‘They’re coming out,’ I say, no louder than a whisper. My heart chugs with thick beats as if someone’s pounding my ribcage with a steel hammer.

Men and women file out in a thin trail from the door, slinking onto the dock and fanning out in search of their families. They don’t look dead, not really, but each one dons a getup fit for senior prom or an especially flashy church lunch. Most have on white gloves or slick suits, pearls and cravats, except for one man, who’s wearing overalls.

‘Do you see him?’ Mom asks. ‘Is he there?’

We each crane our necks, bodies balancing on tiptoes. ‘There!’ Louise shouts as she pats my shoulder with frantic taps. ‘He’s there, at the bottom.’

I narrow my eyes to where the tip of her finger leads, gaze flicking from face to face until I pause on the balding head I somehow convinced myself I’d just about forgotten. ‘Is he wearing a tuxedo?’ I ask.

He bobs through the crowd, in search of whoever’s brought him here. Does he know it’s us? What if he’s looking for that woman? Louise has begun waving with both hands, flapping her arms like a rabid crow.

‘Here he comes, here he comes,’ she says as she pets the waist of her dress.

It’s him, ambling up the docks, it’s him nudging through a tearful family who has, for whatever reason, broken into applause. And then he’s here, standing in the blank space where the crowd has split. He shrugs his shoulders to peel off the black suit hugging his frame and lifts a hand to finger the bowtie settled at the center of his neck. His skin is a healthy peach, etched with fewer worried wrinkles than I remember, his gaze darting between us with wide, bright blinks.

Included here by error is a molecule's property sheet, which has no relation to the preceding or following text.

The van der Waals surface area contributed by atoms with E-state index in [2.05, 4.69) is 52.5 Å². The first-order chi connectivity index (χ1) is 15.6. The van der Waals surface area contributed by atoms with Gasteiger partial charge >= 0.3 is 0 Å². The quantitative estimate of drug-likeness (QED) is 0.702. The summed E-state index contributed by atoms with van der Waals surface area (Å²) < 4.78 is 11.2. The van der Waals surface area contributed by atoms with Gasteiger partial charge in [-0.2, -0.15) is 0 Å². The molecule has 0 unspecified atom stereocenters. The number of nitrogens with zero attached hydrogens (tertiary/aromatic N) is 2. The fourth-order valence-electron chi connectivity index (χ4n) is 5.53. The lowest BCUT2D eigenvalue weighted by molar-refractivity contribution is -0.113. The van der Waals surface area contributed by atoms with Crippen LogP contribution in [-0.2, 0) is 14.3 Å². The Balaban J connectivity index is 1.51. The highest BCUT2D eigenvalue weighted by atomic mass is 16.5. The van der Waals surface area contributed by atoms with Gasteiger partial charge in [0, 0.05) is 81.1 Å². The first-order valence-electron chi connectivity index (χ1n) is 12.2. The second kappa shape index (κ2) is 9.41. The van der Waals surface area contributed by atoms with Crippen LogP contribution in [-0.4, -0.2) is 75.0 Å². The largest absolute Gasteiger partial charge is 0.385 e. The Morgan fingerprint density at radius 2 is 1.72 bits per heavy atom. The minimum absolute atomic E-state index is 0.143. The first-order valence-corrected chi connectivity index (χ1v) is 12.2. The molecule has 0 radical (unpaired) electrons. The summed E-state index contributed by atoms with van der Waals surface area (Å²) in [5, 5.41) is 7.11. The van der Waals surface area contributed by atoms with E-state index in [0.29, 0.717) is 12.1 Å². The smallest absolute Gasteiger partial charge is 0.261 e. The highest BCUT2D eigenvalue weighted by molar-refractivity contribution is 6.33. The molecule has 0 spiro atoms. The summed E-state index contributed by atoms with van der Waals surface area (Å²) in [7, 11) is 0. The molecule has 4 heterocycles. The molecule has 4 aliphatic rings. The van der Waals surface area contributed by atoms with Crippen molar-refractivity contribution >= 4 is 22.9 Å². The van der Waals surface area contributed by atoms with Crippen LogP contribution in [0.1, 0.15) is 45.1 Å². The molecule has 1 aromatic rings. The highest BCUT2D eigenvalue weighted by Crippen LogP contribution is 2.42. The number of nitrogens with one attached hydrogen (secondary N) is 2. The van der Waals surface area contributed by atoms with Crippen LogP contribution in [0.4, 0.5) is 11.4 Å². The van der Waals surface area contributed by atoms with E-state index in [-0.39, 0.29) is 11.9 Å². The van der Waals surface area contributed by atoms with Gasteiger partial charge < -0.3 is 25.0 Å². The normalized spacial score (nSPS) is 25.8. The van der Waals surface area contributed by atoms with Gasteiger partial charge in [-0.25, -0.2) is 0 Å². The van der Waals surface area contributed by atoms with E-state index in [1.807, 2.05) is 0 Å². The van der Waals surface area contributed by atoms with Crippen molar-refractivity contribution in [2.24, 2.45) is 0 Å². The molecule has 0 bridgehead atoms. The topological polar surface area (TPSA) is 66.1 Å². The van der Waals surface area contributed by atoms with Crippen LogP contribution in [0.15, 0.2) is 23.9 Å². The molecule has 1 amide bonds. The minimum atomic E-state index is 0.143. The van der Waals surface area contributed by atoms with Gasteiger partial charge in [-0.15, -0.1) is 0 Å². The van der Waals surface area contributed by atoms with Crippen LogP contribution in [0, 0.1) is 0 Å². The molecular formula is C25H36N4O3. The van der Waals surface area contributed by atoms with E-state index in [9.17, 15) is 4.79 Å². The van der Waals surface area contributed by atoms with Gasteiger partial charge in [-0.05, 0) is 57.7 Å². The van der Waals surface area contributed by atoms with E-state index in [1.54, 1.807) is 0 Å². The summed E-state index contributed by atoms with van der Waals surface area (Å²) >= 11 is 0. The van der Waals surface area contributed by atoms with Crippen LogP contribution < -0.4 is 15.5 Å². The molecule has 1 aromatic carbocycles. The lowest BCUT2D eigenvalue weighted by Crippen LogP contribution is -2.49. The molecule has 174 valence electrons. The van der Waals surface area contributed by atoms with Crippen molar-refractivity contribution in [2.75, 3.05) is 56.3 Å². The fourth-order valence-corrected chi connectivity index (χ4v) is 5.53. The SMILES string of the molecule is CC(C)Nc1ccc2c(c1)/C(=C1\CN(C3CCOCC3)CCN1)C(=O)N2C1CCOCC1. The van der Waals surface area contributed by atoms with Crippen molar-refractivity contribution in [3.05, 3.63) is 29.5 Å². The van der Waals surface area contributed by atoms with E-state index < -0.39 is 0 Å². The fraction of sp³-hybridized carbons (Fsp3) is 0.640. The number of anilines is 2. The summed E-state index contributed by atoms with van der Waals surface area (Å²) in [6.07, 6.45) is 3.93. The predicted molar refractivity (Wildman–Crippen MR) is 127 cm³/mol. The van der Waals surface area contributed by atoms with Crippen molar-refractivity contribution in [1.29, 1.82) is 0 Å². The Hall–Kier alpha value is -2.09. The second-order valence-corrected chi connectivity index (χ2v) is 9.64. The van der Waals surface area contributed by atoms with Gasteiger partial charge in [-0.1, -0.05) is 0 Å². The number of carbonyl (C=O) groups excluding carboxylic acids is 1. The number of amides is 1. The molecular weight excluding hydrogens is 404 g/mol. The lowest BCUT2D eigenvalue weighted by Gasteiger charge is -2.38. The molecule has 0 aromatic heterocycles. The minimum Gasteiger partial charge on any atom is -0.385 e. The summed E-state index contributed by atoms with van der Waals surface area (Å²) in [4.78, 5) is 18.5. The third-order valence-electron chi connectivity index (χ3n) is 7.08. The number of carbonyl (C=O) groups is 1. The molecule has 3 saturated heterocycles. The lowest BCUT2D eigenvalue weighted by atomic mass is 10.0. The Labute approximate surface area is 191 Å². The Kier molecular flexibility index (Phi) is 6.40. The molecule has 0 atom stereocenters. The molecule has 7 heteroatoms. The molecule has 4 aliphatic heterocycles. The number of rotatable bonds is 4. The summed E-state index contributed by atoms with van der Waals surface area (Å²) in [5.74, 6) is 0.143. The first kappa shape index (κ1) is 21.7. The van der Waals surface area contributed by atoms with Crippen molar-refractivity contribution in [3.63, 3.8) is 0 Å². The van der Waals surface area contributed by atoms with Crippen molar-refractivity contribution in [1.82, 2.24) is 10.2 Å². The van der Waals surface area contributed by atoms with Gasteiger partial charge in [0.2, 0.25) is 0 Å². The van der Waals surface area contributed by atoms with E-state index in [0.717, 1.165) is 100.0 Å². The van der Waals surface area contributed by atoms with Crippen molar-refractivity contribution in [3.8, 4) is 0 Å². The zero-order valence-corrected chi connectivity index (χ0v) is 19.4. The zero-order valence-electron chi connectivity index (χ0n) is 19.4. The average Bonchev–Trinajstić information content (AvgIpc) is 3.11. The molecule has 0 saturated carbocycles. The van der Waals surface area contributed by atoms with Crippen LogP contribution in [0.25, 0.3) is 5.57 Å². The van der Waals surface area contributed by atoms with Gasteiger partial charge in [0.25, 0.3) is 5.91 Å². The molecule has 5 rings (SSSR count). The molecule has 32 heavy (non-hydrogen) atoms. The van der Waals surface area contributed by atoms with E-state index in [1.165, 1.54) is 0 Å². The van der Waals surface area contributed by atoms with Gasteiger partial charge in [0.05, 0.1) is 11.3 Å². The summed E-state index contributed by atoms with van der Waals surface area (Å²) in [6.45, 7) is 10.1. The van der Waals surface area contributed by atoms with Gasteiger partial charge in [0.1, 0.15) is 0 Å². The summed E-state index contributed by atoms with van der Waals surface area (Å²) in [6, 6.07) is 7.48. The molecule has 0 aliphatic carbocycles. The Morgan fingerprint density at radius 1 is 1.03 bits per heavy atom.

Only when I tilt my face to my mother, to my sister, do I realize my jaw is hanging open. Are we waiting for him to speak? Mom and Louise stay silent, eyes wild as if they’re staring into headlights. Dad’s eyes don’t dip below our faces, leaving my dress, Louise’s neck, my mother’s wrists, unexamined. I knee out the dress, fluttering the hem. Doesn’t he want to see?

A beat passes before I clear my throat and say, ‘Is that the tux we buried you in?’

‘For Christ’s sake Phoebe,’ Mom hisses. ‘Not now.’

‘Must be,’ Louise whispers. It’s still as crisp as it was for his funeral.

Nobody stretches out so much as a fingertip. Dad pulls at his starched shirtsleeves before sweeping out his hands and raising his eyebrows into expectant arches. ‘Hi dolls,’ he practically shouts as he waggles his fingers, beckoning us into his embrace. His voice, high and wiry, practically cuts the clouds. He’s actually smiling, his teeth wide as gum and pricked with sunlight. ‘Anyone know where I can get a steak?’